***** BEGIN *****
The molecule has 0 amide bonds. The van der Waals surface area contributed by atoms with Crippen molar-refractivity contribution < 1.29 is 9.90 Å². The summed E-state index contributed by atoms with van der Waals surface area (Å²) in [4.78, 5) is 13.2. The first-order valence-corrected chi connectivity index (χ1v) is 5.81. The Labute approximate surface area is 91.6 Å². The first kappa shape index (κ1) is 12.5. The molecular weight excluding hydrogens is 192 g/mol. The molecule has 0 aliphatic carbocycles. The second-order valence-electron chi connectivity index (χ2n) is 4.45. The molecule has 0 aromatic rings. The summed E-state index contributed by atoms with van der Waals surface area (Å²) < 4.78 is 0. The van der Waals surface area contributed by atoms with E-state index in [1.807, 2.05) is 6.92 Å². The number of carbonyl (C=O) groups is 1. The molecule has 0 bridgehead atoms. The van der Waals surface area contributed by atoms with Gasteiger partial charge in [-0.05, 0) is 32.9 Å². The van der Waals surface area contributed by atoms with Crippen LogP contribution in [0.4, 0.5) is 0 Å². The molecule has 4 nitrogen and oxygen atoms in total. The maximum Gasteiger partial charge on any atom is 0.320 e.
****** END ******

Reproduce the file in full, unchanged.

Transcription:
The molecule has 0 amide bonds. The van der Waals surface area contributed by atoms with Crippen molar-refractivity contribution < 1.29 is 9.90 Å². The summed E-state index contributed by atoms with van der Waals surface area (Å²) in [4.78, 5) is 13.2. The first-order valence-corrected chi connectivity index (χ1v) is 5.81. The Labute approximate surface area is 91.6 Å². The first kappa shape index (κ1) is 12.5. The molecular weight excluding hydrogens is 192 g/mol. The molecule has 0 aliphatic carbocycles. The second-order valence-electron chi connectivity index (χ2n) is 4.45. The molecule has 0 aromatic rings. The summed E-state index contributed by atoms with van der Waals surface area (Å²) < 4.78 is 0. The van der Waals surface area contributed by atoms with E-state index in [1.807, 2.05) is 6.92 Å². The number of carbonyl (C=O) groups is 1. The molecule has 0 bridgehead atoms. The van der Waals surface area contributed by atoms with Gasteiger partial charge in [-0.05, 0) is 32.9 Å². The van der Waals surface area contributed by atoms with Crippen LogP contribution in [0.4, 0.5) is 0 Å². The molecule has 4 nitrogen and oxygen atoms in total. The maximum Gasteiger partial charge on any atom is 0.320 e.